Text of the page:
• The mean perceived probability of finding a job (if one’s current job was lost) increased to 57.2% from 55.9% in July. The increase was most pronounced for those with a high-school education or less.

Household Finance

  • The median expected growth in household income increased by 0.1 percentage point to 3.5% in August, a new series high.
  • Median household spending growth expectations increased by 1.0 percentage point to 7.8%. The increase was driven by those with a high-school degree or less.
  • Perceptions of credit access compared to a year ago deteriorated, with the share of households reporting it is harder to obtain credit than one year ago increasing to a new series high. Similarly, expectations for future credit availability also deteriorated, with the share of respondents expecting it will be harder to obtain credit in the year ahead increasing to a new series high.
  • The average perceived probability of missing a minimum debt payment over the next three months increased by 1.4 percentage points to 12.2%, its highest reading since May 2020. This increase was broad based across demographic groups.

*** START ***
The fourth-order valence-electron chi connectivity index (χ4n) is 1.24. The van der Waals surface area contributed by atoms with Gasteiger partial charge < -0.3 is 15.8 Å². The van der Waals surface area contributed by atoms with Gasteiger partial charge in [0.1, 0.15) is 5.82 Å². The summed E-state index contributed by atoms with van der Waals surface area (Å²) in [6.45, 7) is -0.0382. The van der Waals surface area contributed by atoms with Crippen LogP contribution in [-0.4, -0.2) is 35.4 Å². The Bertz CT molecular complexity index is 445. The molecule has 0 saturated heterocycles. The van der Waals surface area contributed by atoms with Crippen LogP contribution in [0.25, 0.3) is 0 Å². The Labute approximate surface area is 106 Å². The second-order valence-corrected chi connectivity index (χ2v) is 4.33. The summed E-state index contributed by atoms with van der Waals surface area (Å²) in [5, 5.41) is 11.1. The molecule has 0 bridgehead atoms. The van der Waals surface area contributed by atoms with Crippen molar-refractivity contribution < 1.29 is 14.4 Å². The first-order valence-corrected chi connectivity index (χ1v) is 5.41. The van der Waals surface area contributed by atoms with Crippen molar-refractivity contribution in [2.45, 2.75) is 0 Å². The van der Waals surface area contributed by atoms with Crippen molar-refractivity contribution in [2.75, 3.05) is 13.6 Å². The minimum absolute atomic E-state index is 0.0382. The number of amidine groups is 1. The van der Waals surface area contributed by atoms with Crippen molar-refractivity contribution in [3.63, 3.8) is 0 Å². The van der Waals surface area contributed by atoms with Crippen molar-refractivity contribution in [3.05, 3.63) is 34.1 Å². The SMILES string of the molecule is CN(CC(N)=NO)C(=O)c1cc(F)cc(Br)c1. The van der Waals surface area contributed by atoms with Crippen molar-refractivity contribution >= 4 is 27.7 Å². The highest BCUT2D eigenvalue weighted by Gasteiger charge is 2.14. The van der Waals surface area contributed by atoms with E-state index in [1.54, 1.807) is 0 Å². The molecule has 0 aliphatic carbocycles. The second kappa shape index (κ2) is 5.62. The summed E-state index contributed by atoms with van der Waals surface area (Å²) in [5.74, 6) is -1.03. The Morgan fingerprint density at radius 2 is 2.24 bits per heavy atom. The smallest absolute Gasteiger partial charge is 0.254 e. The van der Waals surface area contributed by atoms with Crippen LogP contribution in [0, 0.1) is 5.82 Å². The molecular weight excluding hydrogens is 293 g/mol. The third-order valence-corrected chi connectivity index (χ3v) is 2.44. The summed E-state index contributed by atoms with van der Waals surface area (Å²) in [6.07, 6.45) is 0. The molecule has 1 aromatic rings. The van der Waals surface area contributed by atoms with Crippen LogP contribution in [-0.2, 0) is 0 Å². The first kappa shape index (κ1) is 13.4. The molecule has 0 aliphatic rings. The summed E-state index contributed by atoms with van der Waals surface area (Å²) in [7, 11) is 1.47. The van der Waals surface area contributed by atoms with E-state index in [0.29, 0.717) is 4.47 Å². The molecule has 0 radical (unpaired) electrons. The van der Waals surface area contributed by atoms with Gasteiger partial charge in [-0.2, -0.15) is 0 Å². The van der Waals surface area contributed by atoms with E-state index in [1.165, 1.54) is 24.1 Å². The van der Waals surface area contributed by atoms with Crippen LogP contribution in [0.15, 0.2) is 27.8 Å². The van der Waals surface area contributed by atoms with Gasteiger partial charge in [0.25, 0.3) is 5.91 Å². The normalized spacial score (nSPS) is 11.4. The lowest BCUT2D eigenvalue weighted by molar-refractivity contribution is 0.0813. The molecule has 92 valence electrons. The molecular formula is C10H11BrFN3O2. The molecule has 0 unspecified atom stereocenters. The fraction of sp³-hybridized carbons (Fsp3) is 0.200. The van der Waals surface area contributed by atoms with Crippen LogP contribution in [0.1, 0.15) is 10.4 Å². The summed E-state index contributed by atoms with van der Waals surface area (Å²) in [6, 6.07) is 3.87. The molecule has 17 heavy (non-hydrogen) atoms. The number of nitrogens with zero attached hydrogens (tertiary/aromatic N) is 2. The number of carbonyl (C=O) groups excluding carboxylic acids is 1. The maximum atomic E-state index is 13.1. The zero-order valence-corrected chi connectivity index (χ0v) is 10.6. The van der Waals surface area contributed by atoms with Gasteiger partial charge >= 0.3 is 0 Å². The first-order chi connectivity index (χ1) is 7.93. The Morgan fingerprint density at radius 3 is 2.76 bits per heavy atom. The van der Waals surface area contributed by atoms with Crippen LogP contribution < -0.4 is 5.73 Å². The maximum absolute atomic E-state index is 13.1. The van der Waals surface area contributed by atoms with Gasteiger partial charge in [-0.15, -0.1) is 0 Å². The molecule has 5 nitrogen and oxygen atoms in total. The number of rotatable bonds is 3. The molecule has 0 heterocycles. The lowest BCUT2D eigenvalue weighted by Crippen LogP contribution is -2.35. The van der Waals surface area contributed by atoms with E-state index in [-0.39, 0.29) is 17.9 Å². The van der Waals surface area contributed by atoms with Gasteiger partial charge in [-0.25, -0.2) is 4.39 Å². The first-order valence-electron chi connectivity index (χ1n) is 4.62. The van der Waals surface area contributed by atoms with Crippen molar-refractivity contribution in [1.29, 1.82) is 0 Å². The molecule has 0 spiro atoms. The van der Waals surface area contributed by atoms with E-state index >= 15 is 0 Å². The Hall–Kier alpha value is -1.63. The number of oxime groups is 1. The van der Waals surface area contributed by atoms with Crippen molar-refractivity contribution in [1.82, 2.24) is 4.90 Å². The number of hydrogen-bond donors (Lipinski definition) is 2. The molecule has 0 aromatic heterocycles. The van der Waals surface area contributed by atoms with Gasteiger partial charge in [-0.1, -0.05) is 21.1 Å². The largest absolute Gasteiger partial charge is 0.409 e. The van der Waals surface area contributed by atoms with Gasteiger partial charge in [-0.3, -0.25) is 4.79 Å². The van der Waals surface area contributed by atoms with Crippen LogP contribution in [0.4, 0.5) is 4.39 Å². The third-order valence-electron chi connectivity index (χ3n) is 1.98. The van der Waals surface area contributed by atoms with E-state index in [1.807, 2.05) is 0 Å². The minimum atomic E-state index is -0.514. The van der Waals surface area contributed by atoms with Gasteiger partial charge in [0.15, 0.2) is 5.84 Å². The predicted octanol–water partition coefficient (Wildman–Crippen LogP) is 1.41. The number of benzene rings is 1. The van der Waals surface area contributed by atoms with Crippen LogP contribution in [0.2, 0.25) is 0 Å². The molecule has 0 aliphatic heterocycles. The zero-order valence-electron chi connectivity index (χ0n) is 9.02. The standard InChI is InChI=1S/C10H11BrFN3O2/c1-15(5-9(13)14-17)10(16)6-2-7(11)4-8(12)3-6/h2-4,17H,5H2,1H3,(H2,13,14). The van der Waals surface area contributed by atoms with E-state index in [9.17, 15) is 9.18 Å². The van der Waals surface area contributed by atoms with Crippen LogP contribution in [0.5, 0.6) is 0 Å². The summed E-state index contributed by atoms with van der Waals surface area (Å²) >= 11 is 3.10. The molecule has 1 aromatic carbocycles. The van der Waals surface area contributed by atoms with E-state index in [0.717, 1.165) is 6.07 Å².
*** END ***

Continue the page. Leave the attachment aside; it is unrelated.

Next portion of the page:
• The median expectation regarding a year-ahead change in taxes (at current income level) decreased by 0.3 percentage point to 4.5%.
  • Median year-ahead expected growth in government debt decreased by 0.2 percentage point to 10.4%, its lowest reading since November 2020.
  • The mean perceived probability that the average interest rate on saving accounts will be higher in 12 months was unchanged in August.
  • Perceptions about households’ current financial situations compared to a year ago improved with fewer households reporting a worse situation compared to a year. Year-ahead expectations about households’ financial situations also improved, with fewer households expecting to be worse off a year from now.
  • The mean perceived probability that U.S. stock prices will be higher 12 months from now increased by 2.1 percentage points to 36.4%.

About the Survey of Consumer Expectations (SCE)

The SCE contains information about how consumers expect overall inflation and prices for food, gas, housing, and education to behave. It also provides insight into Americans’ views about job prospects and earnings growth and their expectations about future spending and access to credit. The SCE also provides measures of uncertainty regarding consumers’ outlooks. Expectations are also available by age, geography, income, education, and numeracy.

The SCE is a nationally representative, internet-based survey of a rotating panel of approximately 1,300 household heads. Respondents participate in the panel for up to 12 months, with a roughly equal number rotating in and out of the panel each month. Unlike comparable surveys based on repeated cross-sections with a different set of respondents in each wave, this panel allows us to observe the changes in expectations and behavior of the same individuals over time. For further information on the SCE, please refer to an overview of the survey methodology here, the interactive chart guide, and the survey questionnaire.